The Rising Importance Of Text Analytics (Complete Article)
The talk these days is all about big data, but extracting insights that lead to value is the role of analytics — not just big data alone. And since a lot of that data is textual in nature, then the responsibility for delivering value falls upon textual analytics. And that is a big deal.
Recently, I attended the Text & Social Media Summit (which was co-located and had some joint sessions with the Customer Analytics Summit) in Cambridge, Massachusetts. As usual with such meetings, the speakers covered a broad range of topics. One thing that struck me was that the speakers and audience were primarily made up of practitioners, and that everyone wanted to learn from others so that they could not only continue doing what was successful for them, but also learn new approaches and strategies.
Let me touch upon just a few of the ideas that permeated the meeting.
Good analytics is needed to derive value from big data
One of the most thought-provoking presentations was by Gary King of Harvard University with the challenging title of Big Data Is Not About the Data. His thesis was that the value of big data actually lies in the analytics. One example that he used was an examination of the solvency of the U.S. Social Security Administration (SSA). The SSA had basically used essentially the same statistical methods for 75 years, and overall SSA forecasts were inaccurate, inconsistent, and overly optimistic.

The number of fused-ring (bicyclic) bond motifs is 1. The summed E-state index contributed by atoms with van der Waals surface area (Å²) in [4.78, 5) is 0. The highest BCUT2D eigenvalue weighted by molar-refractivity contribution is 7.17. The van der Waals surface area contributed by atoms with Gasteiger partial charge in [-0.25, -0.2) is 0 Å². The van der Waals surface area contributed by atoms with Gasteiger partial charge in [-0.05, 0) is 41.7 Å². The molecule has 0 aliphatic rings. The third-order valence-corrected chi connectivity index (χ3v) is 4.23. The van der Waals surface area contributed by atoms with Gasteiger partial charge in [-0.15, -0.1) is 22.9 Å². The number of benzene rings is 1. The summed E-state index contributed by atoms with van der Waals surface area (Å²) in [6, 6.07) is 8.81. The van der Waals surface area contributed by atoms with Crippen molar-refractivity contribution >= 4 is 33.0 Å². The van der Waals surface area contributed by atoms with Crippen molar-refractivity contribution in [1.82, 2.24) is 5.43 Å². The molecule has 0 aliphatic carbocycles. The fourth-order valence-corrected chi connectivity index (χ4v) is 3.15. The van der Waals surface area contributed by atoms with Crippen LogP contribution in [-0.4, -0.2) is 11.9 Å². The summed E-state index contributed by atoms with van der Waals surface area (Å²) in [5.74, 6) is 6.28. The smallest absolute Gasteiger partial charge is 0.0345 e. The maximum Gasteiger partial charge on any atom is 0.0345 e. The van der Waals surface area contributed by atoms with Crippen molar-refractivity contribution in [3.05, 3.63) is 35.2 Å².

Through the use of customized analytics that King‘s group at Harvard developed, forecasts using publicly available information showed that the SSA Trust needs over $1 trillion more than it thought. He felt that this type of analysis would also apply to the insurance industry, public health, etc. His argument on the value of analytics over data seems to be that the data was already available, but extracting value depended upon building analytical techniques that could unlock that value.
Although King makes a strong point, the answer is that both data and analytics are important. All the analytics in the world will be of no help if the data does not exist or you cannot access the data for use. Still, King‘s thesis really speaks to the need for creativity in the use of analytics to take advantage of data.
Integrating structured and unstructured data concepts together is a wave of the future
Traditional analytics has tended to focus on structured data, i.e., relational databases (such as doing analyses using traditional data warehouses). Much of big data tends to fall into the unstructured data category (I use semicolons to distinguish between semi-structured and unstructured data, but I won‘t push the difference here).
That unstructured data tends to respond to analytical techniques such as text analytics, rather than the analytics typically applied to SQL data. That has led to the thesis that the two are separate and distinct (as well as to the thesis that non-SQL techniques will dominate). Ralph Winters of Emblem Health (and other speakers, such as IDC) vigorously disagreed with that point of view.